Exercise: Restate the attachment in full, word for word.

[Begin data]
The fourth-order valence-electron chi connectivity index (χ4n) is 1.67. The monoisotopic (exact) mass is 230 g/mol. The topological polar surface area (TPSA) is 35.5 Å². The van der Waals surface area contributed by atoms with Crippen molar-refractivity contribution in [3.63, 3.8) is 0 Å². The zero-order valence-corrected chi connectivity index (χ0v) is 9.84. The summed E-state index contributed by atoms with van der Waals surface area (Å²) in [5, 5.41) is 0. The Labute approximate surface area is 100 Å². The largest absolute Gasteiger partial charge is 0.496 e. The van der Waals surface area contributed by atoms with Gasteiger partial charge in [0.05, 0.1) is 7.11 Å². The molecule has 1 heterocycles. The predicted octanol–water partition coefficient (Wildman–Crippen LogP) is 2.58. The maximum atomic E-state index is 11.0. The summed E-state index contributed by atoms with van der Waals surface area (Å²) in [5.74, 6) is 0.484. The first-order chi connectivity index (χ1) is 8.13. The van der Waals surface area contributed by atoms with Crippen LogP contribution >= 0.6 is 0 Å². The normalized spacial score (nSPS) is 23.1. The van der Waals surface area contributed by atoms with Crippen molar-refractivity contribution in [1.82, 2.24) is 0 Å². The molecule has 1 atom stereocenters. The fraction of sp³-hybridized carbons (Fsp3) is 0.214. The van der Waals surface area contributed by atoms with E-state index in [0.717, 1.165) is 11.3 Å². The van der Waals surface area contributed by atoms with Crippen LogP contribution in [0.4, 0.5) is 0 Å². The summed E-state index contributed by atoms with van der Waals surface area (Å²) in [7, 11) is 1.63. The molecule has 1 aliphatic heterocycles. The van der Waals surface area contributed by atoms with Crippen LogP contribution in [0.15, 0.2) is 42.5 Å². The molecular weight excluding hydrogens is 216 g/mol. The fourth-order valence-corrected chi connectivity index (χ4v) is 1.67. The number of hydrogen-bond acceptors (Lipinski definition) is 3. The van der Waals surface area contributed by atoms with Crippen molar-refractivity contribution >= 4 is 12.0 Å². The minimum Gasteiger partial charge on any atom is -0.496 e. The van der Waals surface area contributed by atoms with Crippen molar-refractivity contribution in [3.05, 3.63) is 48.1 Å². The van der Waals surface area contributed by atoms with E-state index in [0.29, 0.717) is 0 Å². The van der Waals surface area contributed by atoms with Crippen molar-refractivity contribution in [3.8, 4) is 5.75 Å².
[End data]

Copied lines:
The fourth-order valence-electron chi connectivity index (χ4n) is 1.67. The monoisotopic (exact) mass is 230 g/mol. The topological polar surface area (TPSA) is 35.5 Å². The van der Waals surface area contributed by atoms with Crippen molar-refractivity contribution in [3.63, 3.8) is 0 Å². The zero-order valence-corrected chi connectivity index (χ0v) is 9.84. The summed E-state index contributed by atoms with van der Waals surface area (Å²) in [5, 5.41) is 0. The Labute approximate surface area is 100 Å². The largest absolute Gasteiger partial charge is 0.496 e. The van der Waals surface area contributed by atoms with Gasteiger partial charge in [0.05, 0.1) is 7.11 Å². The molecule has 1 heterocycles. The predicted octanol–water partition coefficient (Wildman–Crippen LogP) is 2.58. The maximum atomic E-state index is 11.0. The summed E-state index contributed by atoms with van der Waals surface area (Å²) in [5.74, 6) is 0.484. The first-order chi connectivity index (χ1) is 8.13. The van der Waals surface area contributed by atoms with Crippen LogP contribution >= 0.6 is 0 Å². The normalized spacial score (nSPS) is 23.1. The van der Waals surface area contributed by atoms with Crippen molar-refractivity contribution in [1.82, 2.24) is 0 Å². The molecule has 1 atom stereocenters. The fraction of sp³-hybridized carbons (Fsp3) is 0.214. The van der Waals surface area contributed by atoms with E-state index in [0.717, 1.165) is 11.3 Å². The van der Waals surface area contributed by atoms with Crippen LogP contribution in [0.4, 0.5) is 0 Å². The summed E-state index contributed by atoms with van der Waals surface area (Å²) in [7, 11) is 1.63. The molecule has 1 aliphatic heterocycles. The van der Waals surface area contributed by atoms with Crippen LogP contribution in [0.15, 0.2) is 42.5 Å². The molecular weight excluding hydrogens is 216 g/mol. The fourth-order valence-corrected chi connectivity index (χ4v) is 1.67. The number of hydrogen-bond acceptors (Lipinski definition) is 3. The van der Waals surface area contributed by atoms with Crippen molar-refractivity contribution >= 4 is 12.0 Å². The minimum Gasteiger partial charge on any atom is -0.496 e. The van der Waals surface area contributed by atoms with Crippen molar-refractivity contribution in [3.05, 3.63) is 48.1 Å². The van der Waals surface area contributed by atoms with E-state index in [0.29, 0.717) is 0 Å². The van der Waals surface area contributed by atoms with Crippen molar-refractivity contribution in [3.8, 4) is 5.75 Å².